It is responsible for fight and flight response . It plays an important role in wakefulness. It regulates circadian rhythm and feeding behavior. Along with dopamine, it plays a role in cognitive control and working memory.
It maintains energy homeostasis. It has a role in medullary control of respiration, negative emotional memory and perception of pain. It has a minor role in the reward center. Deficiency of norepinephrine can cause attention deficit hyperactivity disorder (ADHD), depression, and hypotension.
On the other hand, excess of norepinephrine can cause aches and pains, headache, tachycardia, palpitations, sweating, paleness, anxiety, and a drop in blood glucose. When sympathetic activity elevates for a long duration, it may cause weight loss (3).
Acetylcholine is the most abundant neurotransmitter in the human body found both in CNS and PNS. It causes muscles to contract thus playing a role in all movements of the body.
It activates pain responses and regulates endocrine and REM sleep functions. It is involved in regulating emotion, mood, learning, motivation and short-term memory. It plays a minor role in the reward center.
Low-level acetylcholine can lead to myasthenia gravis, which is characterized by muscle weakness. Alzheimer’s disease is characterized by memory loss and in later stages inability for self-care.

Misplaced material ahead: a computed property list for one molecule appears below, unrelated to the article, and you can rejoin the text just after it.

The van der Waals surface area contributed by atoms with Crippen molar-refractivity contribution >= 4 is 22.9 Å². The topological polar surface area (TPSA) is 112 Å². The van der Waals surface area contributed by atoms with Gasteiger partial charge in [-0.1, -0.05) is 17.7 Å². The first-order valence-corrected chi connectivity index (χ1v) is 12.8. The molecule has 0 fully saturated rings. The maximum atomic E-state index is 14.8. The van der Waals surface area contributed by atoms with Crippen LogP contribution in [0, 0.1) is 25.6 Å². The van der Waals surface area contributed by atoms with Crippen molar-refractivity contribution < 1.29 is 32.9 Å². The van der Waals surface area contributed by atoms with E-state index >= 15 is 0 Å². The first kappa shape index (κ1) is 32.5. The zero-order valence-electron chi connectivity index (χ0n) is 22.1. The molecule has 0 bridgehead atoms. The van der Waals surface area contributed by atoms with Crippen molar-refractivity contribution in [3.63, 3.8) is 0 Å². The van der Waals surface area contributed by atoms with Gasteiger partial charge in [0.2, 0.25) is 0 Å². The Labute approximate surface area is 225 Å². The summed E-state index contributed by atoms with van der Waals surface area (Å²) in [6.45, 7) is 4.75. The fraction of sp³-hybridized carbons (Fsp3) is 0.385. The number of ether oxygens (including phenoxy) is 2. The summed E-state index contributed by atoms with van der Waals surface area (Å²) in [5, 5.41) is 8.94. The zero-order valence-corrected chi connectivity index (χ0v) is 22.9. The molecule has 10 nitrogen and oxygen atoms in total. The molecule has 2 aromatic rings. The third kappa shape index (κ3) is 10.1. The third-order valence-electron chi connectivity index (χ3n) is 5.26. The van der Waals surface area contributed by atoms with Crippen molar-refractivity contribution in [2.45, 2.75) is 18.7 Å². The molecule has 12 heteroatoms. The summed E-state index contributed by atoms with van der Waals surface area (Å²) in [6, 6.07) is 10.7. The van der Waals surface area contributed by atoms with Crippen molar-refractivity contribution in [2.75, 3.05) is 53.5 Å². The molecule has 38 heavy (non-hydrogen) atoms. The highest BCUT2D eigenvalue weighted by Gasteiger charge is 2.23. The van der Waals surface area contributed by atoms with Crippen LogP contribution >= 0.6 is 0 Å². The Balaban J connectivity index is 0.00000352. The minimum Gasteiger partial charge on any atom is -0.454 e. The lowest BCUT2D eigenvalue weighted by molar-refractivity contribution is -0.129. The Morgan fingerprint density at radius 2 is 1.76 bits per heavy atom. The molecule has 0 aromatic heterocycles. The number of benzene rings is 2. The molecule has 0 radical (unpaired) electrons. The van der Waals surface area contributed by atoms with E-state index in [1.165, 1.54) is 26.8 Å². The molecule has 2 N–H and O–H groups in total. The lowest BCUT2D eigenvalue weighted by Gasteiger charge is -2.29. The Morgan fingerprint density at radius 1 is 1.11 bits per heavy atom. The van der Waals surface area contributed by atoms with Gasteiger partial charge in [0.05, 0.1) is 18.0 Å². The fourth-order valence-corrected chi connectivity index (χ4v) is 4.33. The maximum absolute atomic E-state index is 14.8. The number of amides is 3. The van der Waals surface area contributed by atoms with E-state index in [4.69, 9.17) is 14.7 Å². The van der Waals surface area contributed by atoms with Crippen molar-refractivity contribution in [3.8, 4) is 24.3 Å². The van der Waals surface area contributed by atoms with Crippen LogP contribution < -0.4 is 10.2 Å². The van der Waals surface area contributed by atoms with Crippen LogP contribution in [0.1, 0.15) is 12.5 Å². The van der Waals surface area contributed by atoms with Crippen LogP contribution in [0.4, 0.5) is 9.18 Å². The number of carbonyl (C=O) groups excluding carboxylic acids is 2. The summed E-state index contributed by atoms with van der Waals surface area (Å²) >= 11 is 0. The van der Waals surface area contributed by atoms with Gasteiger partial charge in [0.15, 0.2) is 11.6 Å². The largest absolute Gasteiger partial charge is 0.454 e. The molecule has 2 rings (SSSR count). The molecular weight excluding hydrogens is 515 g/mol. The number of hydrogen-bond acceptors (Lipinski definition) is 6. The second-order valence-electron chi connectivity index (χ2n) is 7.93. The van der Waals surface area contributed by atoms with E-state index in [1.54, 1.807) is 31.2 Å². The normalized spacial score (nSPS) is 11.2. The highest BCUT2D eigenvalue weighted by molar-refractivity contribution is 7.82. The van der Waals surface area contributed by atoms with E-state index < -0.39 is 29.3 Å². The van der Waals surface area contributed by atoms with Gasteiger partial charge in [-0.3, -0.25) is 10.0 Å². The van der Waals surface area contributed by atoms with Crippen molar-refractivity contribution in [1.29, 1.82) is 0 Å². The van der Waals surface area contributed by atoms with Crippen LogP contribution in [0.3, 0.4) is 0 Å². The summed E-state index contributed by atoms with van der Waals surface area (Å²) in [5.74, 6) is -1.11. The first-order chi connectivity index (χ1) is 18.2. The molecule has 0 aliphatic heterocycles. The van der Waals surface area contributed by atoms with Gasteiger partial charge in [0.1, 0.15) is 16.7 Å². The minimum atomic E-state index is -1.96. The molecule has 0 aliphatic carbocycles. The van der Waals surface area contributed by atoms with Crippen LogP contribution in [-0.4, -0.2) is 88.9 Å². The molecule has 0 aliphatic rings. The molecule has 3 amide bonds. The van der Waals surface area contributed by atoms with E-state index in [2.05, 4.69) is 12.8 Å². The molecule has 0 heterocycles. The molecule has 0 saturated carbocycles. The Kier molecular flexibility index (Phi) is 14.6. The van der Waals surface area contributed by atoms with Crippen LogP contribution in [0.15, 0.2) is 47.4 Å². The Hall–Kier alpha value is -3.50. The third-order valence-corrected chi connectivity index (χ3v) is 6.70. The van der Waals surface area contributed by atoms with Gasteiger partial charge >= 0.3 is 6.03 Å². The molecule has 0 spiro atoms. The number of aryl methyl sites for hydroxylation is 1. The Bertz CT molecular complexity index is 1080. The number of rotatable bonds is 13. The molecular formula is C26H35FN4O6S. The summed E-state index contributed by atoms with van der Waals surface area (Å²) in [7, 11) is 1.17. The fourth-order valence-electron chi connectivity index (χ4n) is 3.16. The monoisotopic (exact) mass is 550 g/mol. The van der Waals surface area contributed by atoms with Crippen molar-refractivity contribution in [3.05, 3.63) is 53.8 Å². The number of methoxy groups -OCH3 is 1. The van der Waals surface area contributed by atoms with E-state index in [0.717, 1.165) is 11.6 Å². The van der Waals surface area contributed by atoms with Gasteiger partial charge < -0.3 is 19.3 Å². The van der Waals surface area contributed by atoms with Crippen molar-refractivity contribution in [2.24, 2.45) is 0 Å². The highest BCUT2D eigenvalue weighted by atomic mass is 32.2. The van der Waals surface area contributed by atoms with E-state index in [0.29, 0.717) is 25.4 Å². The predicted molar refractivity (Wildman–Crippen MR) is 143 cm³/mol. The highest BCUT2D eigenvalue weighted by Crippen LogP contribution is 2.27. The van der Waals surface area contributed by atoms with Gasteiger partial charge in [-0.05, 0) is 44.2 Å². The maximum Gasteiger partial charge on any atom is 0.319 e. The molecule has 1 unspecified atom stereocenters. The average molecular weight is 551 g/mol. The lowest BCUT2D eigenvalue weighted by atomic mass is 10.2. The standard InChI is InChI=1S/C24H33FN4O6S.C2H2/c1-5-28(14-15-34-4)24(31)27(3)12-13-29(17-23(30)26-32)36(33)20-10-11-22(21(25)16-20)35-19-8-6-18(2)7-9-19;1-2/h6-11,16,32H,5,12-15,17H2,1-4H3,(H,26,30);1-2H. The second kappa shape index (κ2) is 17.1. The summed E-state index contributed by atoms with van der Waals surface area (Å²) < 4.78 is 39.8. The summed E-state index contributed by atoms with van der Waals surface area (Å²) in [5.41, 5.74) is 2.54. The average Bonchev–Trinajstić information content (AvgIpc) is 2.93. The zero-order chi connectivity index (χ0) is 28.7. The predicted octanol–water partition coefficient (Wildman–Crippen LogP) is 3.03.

It is caused by a loss of cells that secrete acetylcholine in the basal forebrain. Excess of acetylcholine may cause signs and symptoms of both the nicotinic and muscarinic toxicity. All these include increased salivation, cramps, muscular weakness, lacrimation, muscular fasciculation, paralysis, blurry vision, and diarrhea.
Dopamine is the key neurotransmitter in our actions and relationships. It has a significant role in arousal, aversion, cognitive control, and working memory. It is involved in motivational salience, motor function, and control. It is a primary mediator of positive reinforcement and reward center. It is responsible for sexual arousal, orgasm, and refractory period.
Low levels of dopamine can cause Parkinson’s disease which is characterized by a tremor. Further distinguishing features are slow movements, rigid muscles, impaired posture and balance, loss of automatic movements, speech and writing changes.
It is caused by the loss of dopaminergic neurons in basal ganglia. Schizophrenia is another example. If there is an excess dopamine then it will lead to diseases like Tourette’s syndrome which is characterized by repetitive tics (4).
GABA (gamma-aminobutyric acid) is an inhibitory neurotransmitter that is present abundantly in the neurons of the cortex. The role of GABA is to inhibit the activity of the neurons. It plays a role in motor and cortical functions. It also regulates anxiety. Alcohol is believed to cause its effects by interacting with the GABA receptor.
Low levels of GABA can lead to hyperactivity and causes conditions like epilepsy, seizures or mood disorders.Excess GABA can lead to hypersomnia or daytime sleepiness.
GABA affects on the body are significant in pharmacology as by increasing the level of GABA, we can treat epilepsy and calm the trembling of people suffering from Huntington’s disease. Many medications interact with GABA neurotransmission causing relaxation, pain relief, stress, and anxiety reduction, lower blood pressure, and improved sleep (5).